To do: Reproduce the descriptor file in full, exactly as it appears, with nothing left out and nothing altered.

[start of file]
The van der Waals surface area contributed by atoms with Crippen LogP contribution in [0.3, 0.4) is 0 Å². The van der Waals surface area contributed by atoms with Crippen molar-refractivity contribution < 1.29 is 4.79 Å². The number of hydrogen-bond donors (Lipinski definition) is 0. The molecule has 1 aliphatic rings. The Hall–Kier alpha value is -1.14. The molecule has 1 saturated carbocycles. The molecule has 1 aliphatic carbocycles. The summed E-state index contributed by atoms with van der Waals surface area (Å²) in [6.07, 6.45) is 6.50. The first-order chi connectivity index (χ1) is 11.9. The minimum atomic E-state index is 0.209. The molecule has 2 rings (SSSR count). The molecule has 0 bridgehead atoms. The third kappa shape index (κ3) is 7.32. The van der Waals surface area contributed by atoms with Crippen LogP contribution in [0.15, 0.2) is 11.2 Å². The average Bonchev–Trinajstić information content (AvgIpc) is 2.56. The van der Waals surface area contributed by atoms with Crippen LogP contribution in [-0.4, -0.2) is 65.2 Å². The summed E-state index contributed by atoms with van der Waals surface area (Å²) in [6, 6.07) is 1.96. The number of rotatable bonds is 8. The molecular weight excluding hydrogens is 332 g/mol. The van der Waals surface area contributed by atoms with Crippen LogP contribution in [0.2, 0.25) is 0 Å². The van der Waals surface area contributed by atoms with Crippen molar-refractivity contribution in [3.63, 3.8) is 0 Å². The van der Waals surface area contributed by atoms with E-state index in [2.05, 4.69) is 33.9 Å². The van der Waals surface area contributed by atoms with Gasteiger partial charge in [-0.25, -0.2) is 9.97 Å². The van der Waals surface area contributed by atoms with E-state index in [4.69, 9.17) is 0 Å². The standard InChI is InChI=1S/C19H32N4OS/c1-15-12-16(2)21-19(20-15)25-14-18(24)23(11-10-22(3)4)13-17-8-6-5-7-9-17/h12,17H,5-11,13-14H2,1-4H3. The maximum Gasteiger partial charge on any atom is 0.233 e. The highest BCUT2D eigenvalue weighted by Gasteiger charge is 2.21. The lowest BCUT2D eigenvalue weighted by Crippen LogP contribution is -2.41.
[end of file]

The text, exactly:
The van der Waals surface area contributed by atoms with Crippen LogP contribution in [0.3, 0.4) is 0 Å². The van der Waals surface area contributed by atoms with Crippen molar-refractivity contribution < 1.29 is 4.79 Å². The number of hydrogen-bond donors (Lipinski definition) is 0. The molecule has 1 aliphatic rings. The Hall–Kier alpha value is -1.14. The molecule has 1 saturated carbocycles. The molecule has 1 aliphatic carbocycles. The summed E-state index contributed by atoms with van der Waals surface area (Å²) in [6.07, 6.45) is 6.50. The first-order chi connectivity index (χ1) is 11.9. The minimum atomic E-state index is 0.209. The molecule has 2 rings (SSSR count). The molecule has 0 bridgehead atoms. The third kappa shape index (κ3) is 7.32. The van der Waals surface area contributed by atoms with Crippen LogP contribution in [0.15, 0.2) is 11.2 Å². The average Bonchev–Trinajstić information content (AvgIpc) is 2.56. The van der Waals surface area contributed by atoms with Crippen LogP contribution in [-0.4, -0.2) is 65.2 Å². The summed E-state index contributed by atoms with van der Waals surface area (Å²) in [6, 6.07) is 1.96. The number of rotatable bonds is 8. The molecular weight excluding hydrogens is 332 g/mol. The van der Waals surface area contributed by atoms with Crippen LogP contribution in [0.2, 0.25) is 0 Å². The van der Waals surface area contributed by atoms with Crippen molar-refractivity contribution in [3.63, 3.8) is 0 Å². The van der Waals surface area contributed by atoms with E-state index in [2.05, 4.69) is 33.9 Å². The van der Waals surface area contributed by atoms with Gasteiger partial charge in [-0.25, -0.2) is 9.97 Å². The van der Waals surface area contributed by atoms with E-state index in [4.69, 9.17) is 0 Å². The standard InChI is InChI=1S/C19H32N4OS/c1-15-12-16(2)21-19(20-15)25-14-18(24)23(11-10-22(3)4)13-17-8-6-5-7-9-17/h12,17H,5-11,13-14H2,1-4H3. The maximum Gasteiger partial charge on any atom is 0.233 e. The highest BCUT2D eigenvalue weighted by Gasteiger charge is 2.21. The lowest BCUT2D eigenvalue weighted by Crippen LogP contribution is -2.41.